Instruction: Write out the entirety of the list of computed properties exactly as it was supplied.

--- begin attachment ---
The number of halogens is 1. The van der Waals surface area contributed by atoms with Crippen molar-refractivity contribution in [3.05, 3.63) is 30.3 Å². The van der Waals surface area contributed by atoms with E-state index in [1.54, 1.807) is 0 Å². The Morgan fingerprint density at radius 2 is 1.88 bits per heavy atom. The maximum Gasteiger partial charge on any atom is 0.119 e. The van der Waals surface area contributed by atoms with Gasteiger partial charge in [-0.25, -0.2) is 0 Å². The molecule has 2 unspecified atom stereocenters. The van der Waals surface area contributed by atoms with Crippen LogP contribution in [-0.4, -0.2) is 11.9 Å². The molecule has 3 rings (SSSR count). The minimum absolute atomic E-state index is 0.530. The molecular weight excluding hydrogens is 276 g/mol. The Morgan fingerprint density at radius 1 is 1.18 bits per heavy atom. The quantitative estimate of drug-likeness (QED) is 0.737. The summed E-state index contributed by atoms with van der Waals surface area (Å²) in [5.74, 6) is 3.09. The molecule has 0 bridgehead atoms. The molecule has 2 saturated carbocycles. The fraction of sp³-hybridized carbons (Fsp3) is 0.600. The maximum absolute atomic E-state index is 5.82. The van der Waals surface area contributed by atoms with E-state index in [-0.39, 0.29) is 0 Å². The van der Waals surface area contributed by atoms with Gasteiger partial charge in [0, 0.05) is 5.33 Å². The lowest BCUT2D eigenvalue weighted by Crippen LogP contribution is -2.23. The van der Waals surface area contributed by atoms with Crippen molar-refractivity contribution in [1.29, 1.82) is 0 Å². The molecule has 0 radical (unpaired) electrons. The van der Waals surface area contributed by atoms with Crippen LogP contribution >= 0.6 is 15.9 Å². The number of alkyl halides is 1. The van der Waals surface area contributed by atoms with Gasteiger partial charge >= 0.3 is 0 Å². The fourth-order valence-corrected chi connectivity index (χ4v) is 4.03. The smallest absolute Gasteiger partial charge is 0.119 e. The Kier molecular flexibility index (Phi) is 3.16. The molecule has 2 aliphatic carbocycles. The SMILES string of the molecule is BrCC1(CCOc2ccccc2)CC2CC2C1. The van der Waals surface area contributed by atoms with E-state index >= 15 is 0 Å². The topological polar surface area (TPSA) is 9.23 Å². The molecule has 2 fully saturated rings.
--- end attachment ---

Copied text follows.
The number of halogens is 1. The van der Waals surface area contributed by atoms with Crippen molar-refractivity contribution in [3.05, 3.63) is 30.3 Å². The van der Waals surface area contributed by atoms with E-state index in [1.54, 1.807) is 0 Å². The Morgan fingerprint density at radius 2 is 1.88 bits per heavy atom. The maximum Gasteiger partial charge on any atom is 0.119 e. The van der Waals surface area contributed by atoms with Gasteiger partial charge in [-0.25, -0.2) is 0 Å². The molecule has 2 unspecified atom stereocenters. The van der Waals surface area contributed by atoms with Crippen LogP contribution in [-0.4, -0.2) is 11.9 Å². The molecule has 3 rings (SSSR count). The minimum absolute atomic E-state index is 0.530. The molecular weight excluding hydrogens is 276 g/mol. The Morgan fingerprint density at radius 1 is 1.18 bits per heavy atom. The quantitative estimate of drug-likeness (QED) is 0.737. The summed E-state index contributed by atoms with van der Waals surface area (Å²) in [5.74, 6) is 3.09. The molecule has 0 bridgehead atoms. The molecule has 2 saturated carbocycles. The fraction of sp³-hybridized carbons (Fsp3) is 0.600. The maximum absolute atomic E-state index is 5.82. The van der Waals surface area contributed by atoms with E-state index in [-0.39, 0.29) is 0 Å². The van der Waals surface area contributed by atoms with Gasteiger partial charge in [0, 0.05) is 5.33 Å². The lowest BCUT2D eigenvalue weighted by Crippen LogP contribution is -2.23. The van der Waals surface area contributed by atoms with Crippen molar-refractivity contribution in [1.29, 1.82) is 0 Å². The molecule has 0 radical (unpaired) electrons. The van der Waals surface area contributed by atoms with Crippen LogP contribution >= 0.6 is 15.9 Å². The number of alkyl halides is 1. The van der Waals surface area contributed by atoms with Gasteiger partial charge >= 0.3 is 0 Å². The fourth-order valence-corrected chi connectivity index (χ4v) is 4.03. The smallest absolute Gasteiger partial charge is 0.119 e. The Kier molecular flexibility index (Phi) is 3.16. The molecule has 2 aliphatic carbocycles. The SMILES string of the molecule is BrCC1(CCOc2ccccc2)CC2CC2C1. The van der Waals surface area contributed by atoms with E-state index >= 15 is 0 Å². The topological polar surface area (TPSA) is 9.23 Å². The molecule has 2 fully saturated rings.